Zambia is currently grappling with the fight against cholera. More than 3000 cases have been reported since the 2017/18 rain season begun and more than 70 deaths recorded. A multisectoral approach to combat the outbreak has been implemented including the use of security personnel to maintain public order and more than ZMW100 million (USD10m) has been spent so far.
The first outbreak of cholera in the country was recorded between 1977 followed by another outbreak in 1982; and since then, there has been outbreaks though, not on an annual basis. These outbreaks, once they occur, put the country under serious economic and health stress.
Several strategies on the prevention of cholera such as providing clean water and proper sanitation, health education and good food hygiene have been promoted as long term measures to prevent such outbreaks, however, the need to integrate oral cholera vaccines (OCV) to these strategies continues to be emphasised.
Professor David Sack, from the Department of International Health at Johns Hopkins Bloomberg School of Public Health shade more light on OCV during the CIDRZ research meeting when he made a presentation on ‘How can CIDRZ contribute to elimination of cholera in Zambia?’.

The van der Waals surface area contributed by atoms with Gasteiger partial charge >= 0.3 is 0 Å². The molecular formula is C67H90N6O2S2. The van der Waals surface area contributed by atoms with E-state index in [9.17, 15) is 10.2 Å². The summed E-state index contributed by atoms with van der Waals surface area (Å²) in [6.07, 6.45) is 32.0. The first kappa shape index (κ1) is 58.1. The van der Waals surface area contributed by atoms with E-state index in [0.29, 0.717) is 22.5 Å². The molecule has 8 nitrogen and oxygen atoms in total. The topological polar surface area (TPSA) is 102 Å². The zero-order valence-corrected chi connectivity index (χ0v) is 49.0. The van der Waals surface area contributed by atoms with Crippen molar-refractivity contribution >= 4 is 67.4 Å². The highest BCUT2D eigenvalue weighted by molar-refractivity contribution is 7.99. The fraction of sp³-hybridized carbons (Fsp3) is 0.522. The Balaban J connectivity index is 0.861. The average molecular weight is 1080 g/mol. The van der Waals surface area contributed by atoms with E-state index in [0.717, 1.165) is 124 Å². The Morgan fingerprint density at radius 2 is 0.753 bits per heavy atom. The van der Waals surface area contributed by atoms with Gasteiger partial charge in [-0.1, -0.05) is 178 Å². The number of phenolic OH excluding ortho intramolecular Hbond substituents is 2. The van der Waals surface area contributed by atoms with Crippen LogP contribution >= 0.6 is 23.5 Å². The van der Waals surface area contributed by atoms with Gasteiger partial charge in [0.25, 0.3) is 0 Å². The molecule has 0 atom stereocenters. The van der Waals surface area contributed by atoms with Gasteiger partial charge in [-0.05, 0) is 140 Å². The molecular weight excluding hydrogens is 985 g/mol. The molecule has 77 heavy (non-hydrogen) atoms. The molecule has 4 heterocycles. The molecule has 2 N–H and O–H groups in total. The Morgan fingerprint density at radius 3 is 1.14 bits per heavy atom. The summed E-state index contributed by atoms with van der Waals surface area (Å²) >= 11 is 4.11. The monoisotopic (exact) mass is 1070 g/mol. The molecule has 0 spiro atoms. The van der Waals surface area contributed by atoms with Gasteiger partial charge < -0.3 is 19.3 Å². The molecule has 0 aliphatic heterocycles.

The World Health Organization (WHO) agrees “given the current availability of killed whole-cell OCVs and data on their safety, efficacy, field effectiveness, feasibility, impact and acceptability in cholera-affected populations, these vaccines should be used in areas with endemic cholera, in humanitarian crises with high risk of cholera, and during cholera outbreaks. The vaccines should always be used in conjunction with other cholera prevention and control strategies”.
Prof Sack reiterates that “sanitation is the long term solution; but vaccine will provide results more quickly. The first round of OCV in Zambia in April 2016 showed 89% effectiveness from 423,774 doses administered to a target population of 543,755 people. OCV reduces the risk for persons to receive vaccine, if coverage is high, OCV also reduces the risk for persons who do not receive vaccine and further reduces the risk for persons who receive the vaccine. Clearly vaccine is not an alternative to safe water; however, vaccine and improved water/sanitation actually work together—each reinforces the benefit of the other”.
He added that critical elements towards cholera elimination included understanding the disease burden (epidemiology, transmission, surveillance, seasonality, hotspots), an integrated national plan to focus efforts on Hotspots as well as resources and leadership.
CIDRZ is currently implementing the Delivering Oral Vaccine Effectively (DOVE) Project in collaboration with Johns Hopkins Bloomberg School of Public Health, a cholera vaccine study in the Lukanga Swamps. The goal of the DOVE project is to ensure that populations at risk of cholera will benefit from receiving OCV in an appropriate and effective manner.
The project provides tools and resources to countries and agencies who are dealing with the threat of cholera in order to assist them in making evidence-based decisions regarding when and how to use OCV.